Methods in 1st segment
- Fishermen and Greenpeace representatives went to Europe to talk to EU leaders
Methods in 4th segment
Methods in 5th segment
Notes on Methods
Involvement of social elites
Nonviolent responses of opponent
Groups in 1st Segment
Groups in 6th Segment
Success in achieving specific demands/goals
Notes on outcomes
Having overfished their own fish stocks, European and other foreign countries have turned to African waters to sustain their fishing industries. At the time of this campaign, the EU had Fisheries Partnership Agreements (FPA) with seven West African countries including Mauritania and Mozambique and had an FBA with Senegal that the EU discontinued in 2006. The EU also had a Common Fisheries Policy (CFP) that managed the exploitation of living aquatic resources and ensured sustainable economic, environmental and social conditions. However, the CFP subsidized the Pelagic Freezer-Trawler Association (PFA) and European trawlers with high and unsustainable fishing quotas that depleted African fish stocks and harmed many endangered species. Greenpeace, a global organization focused on environmental protection, worked with Senegalese, Mauritanian, and Mozambican governments to combat illegal fishing by foreign trawlers in African waters. The organization focused on ending illegal and unregulated fishing in Africa, eliminating destructive fishing methods, reducing the sizes and numbers of foreign fleets fishing in African waters, and developing a network of well-enforced marine reserves.
Greenpeace began documenting illegal fishing in Africa in 2001 and 2006. From 24 February and 1 April 2010, Greenpeace sent one of their ships, the “Arctic Sunrise,” to Mauritania and Senegal and found 93 foreign fishing vessels, 61 of which were from the EU.
In February 2011, Senegalese fishermen went on strike to protest overfishing by foreign vessels. Actions that occurred prior to the February strike are unknown.
On 5 April 2011, Greenpeace launched the African Voices Tour, sending nine fishing community representatives and Greenpeace representatives to Europe to speak with European politicians and convince them to change the EU’s policy on fishing in African seas. Planning the tour to coincide with the revision of the CFP, Greenpeace demanded that EU external fleets have same regulations as domestic ones and seafood imports should meet environmental and social standards.
Senegalese fishermen conducted a one-day strike on 21 April to protest the Drakar (capital of Senegal) government’s decision to allow foreign boats to fish off the coast of Senegal. The government had issued 22 licenses to trawlers from Belize, Comoro Islands, Mauritius, Russia, and Ukraine, allowing trawlers from those countries to fish for sardines and horse mackerel despite Senegal’s already overfished marine resources and the country’s dependence on fishing as its main source of income.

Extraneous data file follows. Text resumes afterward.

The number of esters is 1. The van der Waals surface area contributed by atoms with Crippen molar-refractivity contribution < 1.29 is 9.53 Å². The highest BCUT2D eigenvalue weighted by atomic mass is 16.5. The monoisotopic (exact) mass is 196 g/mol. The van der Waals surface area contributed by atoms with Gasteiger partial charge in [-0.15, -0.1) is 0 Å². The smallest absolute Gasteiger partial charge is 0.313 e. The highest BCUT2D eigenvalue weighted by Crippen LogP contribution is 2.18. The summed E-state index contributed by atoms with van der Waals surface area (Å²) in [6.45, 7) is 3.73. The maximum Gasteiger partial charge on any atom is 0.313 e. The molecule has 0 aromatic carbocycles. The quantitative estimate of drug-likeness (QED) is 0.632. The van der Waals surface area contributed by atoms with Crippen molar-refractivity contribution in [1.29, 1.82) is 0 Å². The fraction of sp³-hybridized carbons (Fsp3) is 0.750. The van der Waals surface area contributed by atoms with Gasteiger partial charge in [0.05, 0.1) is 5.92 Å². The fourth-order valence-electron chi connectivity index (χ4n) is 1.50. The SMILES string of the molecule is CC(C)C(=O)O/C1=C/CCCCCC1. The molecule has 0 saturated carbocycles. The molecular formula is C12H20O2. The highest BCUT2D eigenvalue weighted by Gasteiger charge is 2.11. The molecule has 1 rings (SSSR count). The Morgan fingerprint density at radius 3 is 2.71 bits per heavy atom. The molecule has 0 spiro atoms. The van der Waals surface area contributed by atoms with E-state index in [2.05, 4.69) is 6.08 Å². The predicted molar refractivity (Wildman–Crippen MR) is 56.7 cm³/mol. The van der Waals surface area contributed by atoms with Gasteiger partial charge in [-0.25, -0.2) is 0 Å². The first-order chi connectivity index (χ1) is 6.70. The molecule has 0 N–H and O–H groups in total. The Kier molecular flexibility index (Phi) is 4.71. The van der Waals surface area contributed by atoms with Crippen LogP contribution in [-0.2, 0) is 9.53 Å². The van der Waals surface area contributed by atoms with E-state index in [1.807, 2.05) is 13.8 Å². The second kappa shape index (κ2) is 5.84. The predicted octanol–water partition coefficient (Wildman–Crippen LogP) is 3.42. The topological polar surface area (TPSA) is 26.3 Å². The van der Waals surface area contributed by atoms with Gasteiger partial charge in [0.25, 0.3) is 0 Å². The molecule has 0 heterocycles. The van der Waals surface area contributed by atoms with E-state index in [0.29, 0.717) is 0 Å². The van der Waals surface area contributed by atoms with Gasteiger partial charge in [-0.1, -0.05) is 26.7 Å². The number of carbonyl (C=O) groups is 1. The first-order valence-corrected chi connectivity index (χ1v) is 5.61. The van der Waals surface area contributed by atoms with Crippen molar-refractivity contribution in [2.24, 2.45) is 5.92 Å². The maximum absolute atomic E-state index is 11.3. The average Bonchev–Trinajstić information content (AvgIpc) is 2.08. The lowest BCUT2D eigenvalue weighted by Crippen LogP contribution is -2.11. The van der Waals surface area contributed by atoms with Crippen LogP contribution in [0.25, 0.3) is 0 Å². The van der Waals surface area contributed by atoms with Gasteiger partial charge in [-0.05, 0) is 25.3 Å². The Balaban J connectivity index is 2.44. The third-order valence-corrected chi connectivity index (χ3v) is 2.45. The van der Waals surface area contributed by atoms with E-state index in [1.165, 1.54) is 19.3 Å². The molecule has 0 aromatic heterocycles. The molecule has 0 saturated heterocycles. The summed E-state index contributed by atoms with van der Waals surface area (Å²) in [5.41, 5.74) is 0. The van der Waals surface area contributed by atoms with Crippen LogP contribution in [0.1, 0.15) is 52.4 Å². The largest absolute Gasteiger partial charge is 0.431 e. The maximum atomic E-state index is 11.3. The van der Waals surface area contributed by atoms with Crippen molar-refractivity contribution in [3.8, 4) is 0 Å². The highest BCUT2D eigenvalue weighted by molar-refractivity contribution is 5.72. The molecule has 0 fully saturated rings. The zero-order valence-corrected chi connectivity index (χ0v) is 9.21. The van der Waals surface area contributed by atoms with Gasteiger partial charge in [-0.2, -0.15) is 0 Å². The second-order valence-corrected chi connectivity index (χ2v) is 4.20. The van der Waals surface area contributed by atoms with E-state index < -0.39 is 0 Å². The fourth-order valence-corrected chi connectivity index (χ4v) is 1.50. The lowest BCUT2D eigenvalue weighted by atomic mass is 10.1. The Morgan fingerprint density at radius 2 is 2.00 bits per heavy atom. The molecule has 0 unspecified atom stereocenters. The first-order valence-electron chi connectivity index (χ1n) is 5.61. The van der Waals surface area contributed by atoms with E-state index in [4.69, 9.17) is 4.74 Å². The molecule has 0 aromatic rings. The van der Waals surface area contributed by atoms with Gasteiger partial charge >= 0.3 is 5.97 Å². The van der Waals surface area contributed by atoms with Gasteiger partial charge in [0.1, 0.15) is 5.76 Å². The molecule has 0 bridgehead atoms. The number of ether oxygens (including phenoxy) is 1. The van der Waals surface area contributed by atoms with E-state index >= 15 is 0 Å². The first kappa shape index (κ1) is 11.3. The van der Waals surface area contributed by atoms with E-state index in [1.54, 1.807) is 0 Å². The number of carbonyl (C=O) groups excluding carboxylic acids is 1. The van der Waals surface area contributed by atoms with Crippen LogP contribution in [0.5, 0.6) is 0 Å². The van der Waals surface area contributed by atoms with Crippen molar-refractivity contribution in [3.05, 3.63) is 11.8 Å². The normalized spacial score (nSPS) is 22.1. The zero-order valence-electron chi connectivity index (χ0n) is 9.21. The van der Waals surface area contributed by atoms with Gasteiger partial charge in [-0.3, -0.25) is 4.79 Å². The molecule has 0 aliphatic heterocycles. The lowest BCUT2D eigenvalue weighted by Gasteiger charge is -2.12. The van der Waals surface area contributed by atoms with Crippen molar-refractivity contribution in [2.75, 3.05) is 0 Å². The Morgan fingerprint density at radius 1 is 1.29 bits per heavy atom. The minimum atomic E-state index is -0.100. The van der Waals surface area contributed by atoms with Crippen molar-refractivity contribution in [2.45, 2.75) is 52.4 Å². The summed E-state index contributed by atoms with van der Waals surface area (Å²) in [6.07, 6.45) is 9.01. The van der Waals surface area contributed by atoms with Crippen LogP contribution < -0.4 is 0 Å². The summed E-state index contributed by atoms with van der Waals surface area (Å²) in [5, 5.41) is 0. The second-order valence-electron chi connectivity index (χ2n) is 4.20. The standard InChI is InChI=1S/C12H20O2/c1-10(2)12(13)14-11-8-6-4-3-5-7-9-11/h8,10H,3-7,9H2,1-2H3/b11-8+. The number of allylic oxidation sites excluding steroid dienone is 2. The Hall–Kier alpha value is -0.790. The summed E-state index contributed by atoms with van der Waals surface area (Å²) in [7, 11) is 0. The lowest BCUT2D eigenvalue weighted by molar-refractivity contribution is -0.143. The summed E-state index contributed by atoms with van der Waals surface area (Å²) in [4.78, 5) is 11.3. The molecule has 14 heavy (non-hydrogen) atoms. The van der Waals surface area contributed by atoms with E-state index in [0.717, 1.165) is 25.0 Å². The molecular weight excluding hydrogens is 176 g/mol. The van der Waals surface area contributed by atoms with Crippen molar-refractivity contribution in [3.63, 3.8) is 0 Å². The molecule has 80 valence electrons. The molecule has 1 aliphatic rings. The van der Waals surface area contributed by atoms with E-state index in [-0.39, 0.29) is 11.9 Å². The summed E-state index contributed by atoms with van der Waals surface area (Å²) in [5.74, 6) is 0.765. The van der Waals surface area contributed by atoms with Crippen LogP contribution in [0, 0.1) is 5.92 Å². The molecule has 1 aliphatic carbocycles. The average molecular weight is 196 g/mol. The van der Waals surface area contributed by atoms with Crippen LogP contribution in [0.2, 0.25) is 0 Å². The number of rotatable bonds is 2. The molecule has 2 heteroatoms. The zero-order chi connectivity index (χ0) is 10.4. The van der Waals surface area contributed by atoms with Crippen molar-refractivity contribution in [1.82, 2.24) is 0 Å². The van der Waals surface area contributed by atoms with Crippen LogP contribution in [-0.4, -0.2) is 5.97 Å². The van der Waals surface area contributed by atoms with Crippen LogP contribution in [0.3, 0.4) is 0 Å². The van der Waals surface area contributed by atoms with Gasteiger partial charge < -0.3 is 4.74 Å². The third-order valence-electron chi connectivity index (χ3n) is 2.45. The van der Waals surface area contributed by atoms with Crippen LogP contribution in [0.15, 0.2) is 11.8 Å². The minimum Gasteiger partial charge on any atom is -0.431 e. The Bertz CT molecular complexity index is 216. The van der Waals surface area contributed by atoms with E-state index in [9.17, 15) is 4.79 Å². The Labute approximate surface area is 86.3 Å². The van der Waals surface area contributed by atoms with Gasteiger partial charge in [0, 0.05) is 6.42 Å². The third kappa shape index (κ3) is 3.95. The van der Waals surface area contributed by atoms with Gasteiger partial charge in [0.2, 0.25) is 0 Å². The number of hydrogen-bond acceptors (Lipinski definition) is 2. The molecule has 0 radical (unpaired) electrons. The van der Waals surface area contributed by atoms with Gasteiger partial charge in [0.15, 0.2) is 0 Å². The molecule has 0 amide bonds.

In May and June, Greenpeace continued to call on the EU to change their fishing policies. It then turned to the Senegalese government, urging it to reinstate its annual two-month moratorium on commercial fishing. The national industrial lobby also pressured the Maritime Economy minister Kouraichi Thiam.
No information was found on developments between July 2011 and January 2012.
From January 14 to 19, 2012, just weeks before the presidential election, Greenpeace and Senegalese fishermen launched the “My Voice, My Future” caravan to tour main fishing communities and gather 3000 petitions calling for the government to reform legislation and establish sustainable fishing policies. During the week, over 6000 representatives from the fishing communities symbolically placed their handprints on a banner reading “Your voice counts, make it heard now.” The fishermen demanded transparency, good governance of the fishing sector, an end to authorizing foreign fishing vessels, and support for local fisheries. They also called for a network of Exclusive Economic Zones (EEZ) to prohibit fishing and allow the restoration of fish stocks.
Fishermen in Dakar turned violent on January 29 when the Constitutional Court announced that the incumbent President Abdoulaye Wade would run for the third time in the upcoming elections. Thousands stormed the streets and clashed with police. One person died. Greenpeace denounced the violent outbreak.
Greenpeace protested against the Russian trawler “Vasili Lozovski” on February 15 by carrying a banner saying “Stop fishing away Africa’s future.” Greenpeace used the same tactic in protesting a Lithuanian trawler five days later.
On February 16, Senegalese fishermen welcomed the arrival of Greenpeace’s ship “Arctic Sunrise.” Greenpeace used this ship to document and expose overexploitation of marine resources and increase global awareness that Africa was feeding foreign countries at the expense of its own development and sustainability.